Because it was a new technology being used in an extreme situation, FDOT and others were interested in the solution’s long-term performance. In 2016, they were able to put that performance to the test.

Evaluation & Testing

“We did an initial walkthrough in January 2016, and it was actually just below freezing, which is unusual here in Florida,” Kelly said. “And just visually, the rehabilitated culvert still looked brand new—the condition of the liner was incredible. No fractures, no voids, no visible wear—it was very satisfying.”

As an AP/M Permaform representative, Kelly has a professional interest in this particular rehabilitation. “I’m often talking to engineers who buy into the ‘thicker is better’ school of thought,” he said. “This is understandable, but frustrating—with our process, a new concrete lining that looks thin, compared to competing solutions, really is better because it’s stronger, performs better structurally and doesn’t have a significant impact on culvert flow volumes. The SR 16 culvert project was a really good example of this.”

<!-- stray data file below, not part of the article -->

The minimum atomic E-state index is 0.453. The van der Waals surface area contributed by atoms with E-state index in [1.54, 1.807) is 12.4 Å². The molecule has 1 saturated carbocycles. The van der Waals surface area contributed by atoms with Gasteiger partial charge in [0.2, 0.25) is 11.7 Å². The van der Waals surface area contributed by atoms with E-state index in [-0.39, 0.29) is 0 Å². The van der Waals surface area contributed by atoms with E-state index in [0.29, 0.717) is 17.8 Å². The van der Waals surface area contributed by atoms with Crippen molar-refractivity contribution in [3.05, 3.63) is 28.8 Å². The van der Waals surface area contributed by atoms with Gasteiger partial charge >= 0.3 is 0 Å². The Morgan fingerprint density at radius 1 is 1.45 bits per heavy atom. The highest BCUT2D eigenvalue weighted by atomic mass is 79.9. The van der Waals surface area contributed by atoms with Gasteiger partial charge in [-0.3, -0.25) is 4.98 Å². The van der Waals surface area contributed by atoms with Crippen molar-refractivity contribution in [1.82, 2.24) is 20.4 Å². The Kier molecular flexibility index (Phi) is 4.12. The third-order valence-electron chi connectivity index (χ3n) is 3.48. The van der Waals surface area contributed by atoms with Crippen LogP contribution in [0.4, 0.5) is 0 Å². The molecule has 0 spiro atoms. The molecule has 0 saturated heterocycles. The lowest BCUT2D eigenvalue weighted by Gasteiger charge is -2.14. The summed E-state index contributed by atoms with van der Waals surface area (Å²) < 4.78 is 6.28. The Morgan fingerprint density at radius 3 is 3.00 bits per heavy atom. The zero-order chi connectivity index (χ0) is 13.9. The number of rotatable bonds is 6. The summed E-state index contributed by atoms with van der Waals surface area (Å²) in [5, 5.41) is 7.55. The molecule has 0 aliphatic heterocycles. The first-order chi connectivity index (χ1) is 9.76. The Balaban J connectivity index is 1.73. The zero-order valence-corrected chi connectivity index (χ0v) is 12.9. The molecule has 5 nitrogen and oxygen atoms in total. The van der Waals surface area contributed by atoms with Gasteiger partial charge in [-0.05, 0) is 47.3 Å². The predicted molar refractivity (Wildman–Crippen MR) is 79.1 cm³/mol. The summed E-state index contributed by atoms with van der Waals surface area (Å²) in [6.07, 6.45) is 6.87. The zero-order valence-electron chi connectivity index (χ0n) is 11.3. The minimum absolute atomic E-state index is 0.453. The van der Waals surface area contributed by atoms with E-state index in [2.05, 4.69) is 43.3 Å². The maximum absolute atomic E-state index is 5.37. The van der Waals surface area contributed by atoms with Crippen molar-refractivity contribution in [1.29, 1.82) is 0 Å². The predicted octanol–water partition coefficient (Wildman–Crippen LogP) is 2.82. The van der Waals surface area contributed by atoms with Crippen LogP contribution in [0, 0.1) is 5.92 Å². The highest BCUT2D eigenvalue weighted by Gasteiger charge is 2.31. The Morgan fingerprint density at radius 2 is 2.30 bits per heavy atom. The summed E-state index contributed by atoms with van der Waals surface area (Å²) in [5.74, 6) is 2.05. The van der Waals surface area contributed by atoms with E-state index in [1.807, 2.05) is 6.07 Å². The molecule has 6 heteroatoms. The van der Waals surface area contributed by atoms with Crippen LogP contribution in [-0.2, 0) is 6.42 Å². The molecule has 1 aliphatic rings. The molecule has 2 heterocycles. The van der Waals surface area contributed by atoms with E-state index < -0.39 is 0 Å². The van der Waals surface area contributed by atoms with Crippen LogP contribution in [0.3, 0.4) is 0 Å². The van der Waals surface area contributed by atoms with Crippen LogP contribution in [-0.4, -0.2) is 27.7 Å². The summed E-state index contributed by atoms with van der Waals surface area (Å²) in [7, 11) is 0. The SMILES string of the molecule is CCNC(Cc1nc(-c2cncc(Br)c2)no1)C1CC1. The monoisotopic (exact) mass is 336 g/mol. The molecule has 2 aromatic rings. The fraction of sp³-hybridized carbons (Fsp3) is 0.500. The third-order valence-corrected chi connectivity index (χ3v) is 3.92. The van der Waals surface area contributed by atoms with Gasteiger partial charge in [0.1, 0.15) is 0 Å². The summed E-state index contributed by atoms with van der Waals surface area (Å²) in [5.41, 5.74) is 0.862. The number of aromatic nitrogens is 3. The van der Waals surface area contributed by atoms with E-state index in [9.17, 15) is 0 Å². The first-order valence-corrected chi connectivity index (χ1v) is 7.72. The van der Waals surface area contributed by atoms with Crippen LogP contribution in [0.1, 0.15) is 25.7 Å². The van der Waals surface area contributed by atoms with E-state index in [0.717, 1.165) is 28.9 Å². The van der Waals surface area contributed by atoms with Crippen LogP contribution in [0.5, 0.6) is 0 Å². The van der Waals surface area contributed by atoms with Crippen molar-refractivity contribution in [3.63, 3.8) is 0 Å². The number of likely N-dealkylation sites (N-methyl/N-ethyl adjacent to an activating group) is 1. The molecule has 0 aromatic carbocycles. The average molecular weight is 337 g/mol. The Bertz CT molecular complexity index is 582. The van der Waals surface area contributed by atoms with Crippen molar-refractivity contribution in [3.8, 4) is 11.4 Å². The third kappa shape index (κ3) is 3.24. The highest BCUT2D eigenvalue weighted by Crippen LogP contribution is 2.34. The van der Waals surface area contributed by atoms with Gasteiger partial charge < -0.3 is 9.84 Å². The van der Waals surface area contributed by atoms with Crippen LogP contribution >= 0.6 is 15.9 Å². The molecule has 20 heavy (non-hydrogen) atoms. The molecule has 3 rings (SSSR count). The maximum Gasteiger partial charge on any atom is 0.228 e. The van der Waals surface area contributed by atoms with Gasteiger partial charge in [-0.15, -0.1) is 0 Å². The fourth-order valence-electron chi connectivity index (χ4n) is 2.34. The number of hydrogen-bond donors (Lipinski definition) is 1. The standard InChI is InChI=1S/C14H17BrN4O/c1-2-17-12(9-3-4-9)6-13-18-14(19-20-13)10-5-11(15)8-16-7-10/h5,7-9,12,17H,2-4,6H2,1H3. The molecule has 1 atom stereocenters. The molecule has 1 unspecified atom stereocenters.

The like-new appearance of the repaired culvert was good evidence in itself—the absence of fractures from heavy live loads proved that the lining was holding up to traffic loads. Additional independent testing was performed by Resensys LLC, a company that devises sensors and testing protocols to detect strains and stresses in existing infrastructure like bridges and roadways.

“It just made sense,” Kelly said. “This particular culvert really is unusual in the amount of force transferred to the new lining, and getting good data on its performance would be very helpful to any agency or engineer working on similar projects.”

On Nov. 21, 2016, a Resensys team installed four SenSpot sensors evenly spaced along the 96-ft-long culvert crown (top inner surface), plus a data logger to record data from the sensors.

According to Resensys, “The strain gauges used in wireless SenSpot sensors are foil strain gauge, SGD-30/120-LY40 provided by Omega Eng., where a half-bridge method (two perpendicular gauges) for strain measurement is used. The readings from the gauges are amplified by a zero drift amplifier with a gain=125, and then using a 14-bit analog to digital converter, the strain readings are reported by SenSpot sensor with a resolution of 2 microstrains.” Put simply, the SenSpots are sensitive strain gauge sensors, able to measure very subtle deformations in infrastructure when under stress.